If you are planning to purchase a home or sell a house, then having a thorough home inspection is one of the non-negotiable processes that you should undergo. The aim of a home inspection is to identify all critical issues of the property and pinpoint repairs that should be done. This will also help when it comes to property valuation and determining provisions in your sales contract.
Usually, buyers are the one who shoulders the home inspection though there is an option to waive this. However, this is not of course advisable for safety. In addition, buyers could face expensive repair work after purchase as they unknowingly inherit a variety of possible issues. Having an unbiased, third-party assessment of your target house is extremely beneficial for you.
Who will do your home inspection?
Upon request, there are available professional home inspectors, usually from NACHI or ASHI. There are also Certified Master Inspectors from the Certified Master Inspectors Board. Home inspectors will check all aspects of your home, from the critical structures up to the essential systems of your home e.g., electrical system.
Focusing on the electrical system part of your home, note that a certified home inspector is trained to inspect your electrical issues based on the industry-standard BUT it will not be the same if a licensed electrician carried out the inspection.
They will most likely focus on the National Electric Code and the usual electrical issues.
What is the National Electric Code?
According to the United States Consumer Product Safety Commission, NEC is the main benchmark for the safety of“installation of electrical components and systems. Its purpose is to safeguard persons and property from hazards arising from the use of electricity. It is adopted by 50 states in the US and has been revised 16 times since 1975 (as of 2020) to ensure that the rules are safe with our evolving technology.
So, for a full-scale electrical inspection (and if multiple issues are found), you will have to consult a licensed electrician near you to perform it. Keep in mind that home inspectors will not perform any repairs once there are issues found during the inspection.
Why is having a thorough inspection from a licensed electrician essential?
You should never compromise safety. This is especially true if you are purchasing a home that has been built for 40 years or more. Doing renovations or adding new appliances (which is most likely), could create multiple issues without inspection. In addition, just look at the statistics, according to National Fire Protection Association, “electrical failures or malfunctions were the second leading cause of US home fires in 2012-2016” To avoid being part of the statistics, an electrical inspection is a must, as:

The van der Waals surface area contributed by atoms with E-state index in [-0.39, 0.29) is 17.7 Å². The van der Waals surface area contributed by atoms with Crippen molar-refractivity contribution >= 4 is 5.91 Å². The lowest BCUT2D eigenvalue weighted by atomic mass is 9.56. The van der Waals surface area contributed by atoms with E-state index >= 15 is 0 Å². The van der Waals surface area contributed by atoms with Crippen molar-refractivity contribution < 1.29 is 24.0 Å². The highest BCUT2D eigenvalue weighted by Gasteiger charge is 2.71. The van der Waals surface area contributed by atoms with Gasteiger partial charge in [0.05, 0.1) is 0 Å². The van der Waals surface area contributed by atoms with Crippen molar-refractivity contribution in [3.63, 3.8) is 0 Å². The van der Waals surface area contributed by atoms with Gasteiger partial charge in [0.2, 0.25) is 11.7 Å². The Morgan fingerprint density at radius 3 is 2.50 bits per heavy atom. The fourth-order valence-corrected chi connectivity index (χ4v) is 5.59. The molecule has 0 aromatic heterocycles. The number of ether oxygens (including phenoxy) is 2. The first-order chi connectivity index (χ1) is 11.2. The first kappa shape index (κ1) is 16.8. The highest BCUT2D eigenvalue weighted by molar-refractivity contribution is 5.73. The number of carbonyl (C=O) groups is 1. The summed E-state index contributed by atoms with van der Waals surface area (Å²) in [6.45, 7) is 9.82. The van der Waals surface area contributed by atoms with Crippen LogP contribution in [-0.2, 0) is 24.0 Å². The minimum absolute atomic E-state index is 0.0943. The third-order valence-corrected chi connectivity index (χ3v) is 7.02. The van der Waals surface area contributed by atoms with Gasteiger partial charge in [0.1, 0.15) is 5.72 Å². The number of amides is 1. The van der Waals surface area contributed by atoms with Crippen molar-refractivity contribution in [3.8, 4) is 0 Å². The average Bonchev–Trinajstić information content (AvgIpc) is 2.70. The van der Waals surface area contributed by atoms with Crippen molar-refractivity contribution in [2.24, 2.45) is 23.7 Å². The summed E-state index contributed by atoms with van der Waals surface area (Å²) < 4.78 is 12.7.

• It will help determine that all your electrical components are functioning well and are in no way hazardous
• Perform analysis on existing wiring and identify if a replacement or upgrade is needed
• Check if there is a need to replace breakers
• It will confirm if there are electrical mistakes done by previous contractors or owners (DIY electrical repairs)
• Recommend ways for energy efficiency and upgrades
With years of experience, here are the frequently seen electrical issues during home inspections:
# 1 Common Electrical Mistake: Exposed Wiring and Splicing
This is number 1 on our list when it comes to the most frequently seen issues during the home inspection. This is a serious matter as arcing (jumping of electricity from one conductive point to another) could happen. Houses with exposed wiring are one step away from a major fire hazard and should be repaired immediately. Though we are categorizing this as an easy fix, it should be done by a professional electrician.
Also note that wires that have been spliced together but with no protection from a junction box, which will act as protection, will be a red mark in your home inspector’s report.
# 2 Common Electrical Mistake: Defective or no GFCI Outlets
GFCI, which is in short for Ground Fault Interrupters, is a must for outlets near sources of water, like your laundry room, kitchen, exterior outlets, basements, and bathroom.
It is very useful in avoiding shocks as it can automatically detect any changes in current flow when certain electrical faults happen.
New houses built after 1973 have this and your home inspector will surely test your GFCI f they are in good working condition. One of the key gauges that your GFCI has issues is when the circuit breaker frequently trips and can force a localized area of your home to shut down.